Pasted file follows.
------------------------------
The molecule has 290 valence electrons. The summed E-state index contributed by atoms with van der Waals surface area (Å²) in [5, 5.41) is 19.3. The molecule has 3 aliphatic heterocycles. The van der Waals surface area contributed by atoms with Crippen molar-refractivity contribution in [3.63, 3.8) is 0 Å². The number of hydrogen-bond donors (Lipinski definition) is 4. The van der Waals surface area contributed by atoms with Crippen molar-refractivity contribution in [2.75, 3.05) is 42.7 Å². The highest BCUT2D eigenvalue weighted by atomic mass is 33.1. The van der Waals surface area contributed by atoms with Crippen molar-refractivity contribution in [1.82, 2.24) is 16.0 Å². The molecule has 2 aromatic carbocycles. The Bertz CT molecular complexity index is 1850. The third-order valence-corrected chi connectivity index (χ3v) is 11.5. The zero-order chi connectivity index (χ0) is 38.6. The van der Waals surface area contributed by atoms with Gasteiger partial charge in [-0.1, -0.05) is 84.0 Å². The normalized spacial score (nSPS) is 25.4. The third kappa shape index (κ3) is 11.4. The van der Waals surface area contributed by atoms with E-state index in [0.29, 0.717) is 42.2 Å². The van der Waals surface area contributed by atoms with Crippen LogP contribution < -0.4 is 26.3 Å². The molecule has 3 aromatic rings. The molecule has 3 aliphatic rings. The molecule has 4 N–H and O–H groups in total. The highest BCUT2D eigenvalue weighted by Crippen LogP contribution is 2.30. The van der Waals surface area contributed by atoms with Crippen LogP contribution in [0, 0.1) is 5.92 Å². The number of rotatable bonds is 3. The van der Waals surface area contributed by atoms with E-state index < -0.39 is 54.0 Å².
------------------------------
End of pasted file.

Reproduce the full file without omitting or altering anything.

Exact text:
The molecule has 290 valence electrons. The summed E-state index contributed by atoms with van der Waals surface area (Å²) in [5, 5.41) is 19.3. The molecule has 3 aliphatic heterocycles. The van der Waals surface area contributed by atoms with Crippen molar-refractivity contribution in [3.63, 3.8) is 0 Å². The number of hydrogen-bond donors (Lipinski definition) is 4. The van der Waals surface area contributed by atoms with Crippen molar-refractivity contribution in [2.75, 3.05) is 42.7 Å². The highest BCUT2D eigenvalue weighted by atomic mass is 33.1. The van der Waals surface area contributed by atoms with Crippen molar-refractivity contribution in [1.82, 2.24) is 16.0 Å². The molecule has 2 aromatic carbocycles. The Bertz CT molecular complexity index is 1850. The third-order valence-corrected chi connectivity index (χ3v) is 11.5. The zero-order chi connectivity index (χ0) is 38.6. The van der Waals surface area contributed by atoms with Gasteiger partial charge in [-0.1, -0.05) is 84.0 Å². The normalized spacial score (nSPS) is 25.4. The third kappa shape index (κ3) is 11.4. The van der Waals surface area contributed by atoms with E-state index in [0.29, 0.717) is 42.2 Å². The van der Waals surface area contributed by atoms with Crippen LogP contribution < -0.4 is 26.3 Å². The molecule has 3 aromatic rings. The molecule has 3 aliphatic rings. The molecule has 4 N–H and O–H groups in total. The highest BCUT2D eigenvalue weighted by Crippen LogP contribution is 2.30. The van der Waals surface area contributed by atoms with Crippen LogP contribution in [0, 0.1) is 5.92 Å². The number of rotatable bonds is 3. The van der Waals surface area contributed by atoms with E-state index < -0.39 is 54.0 Å².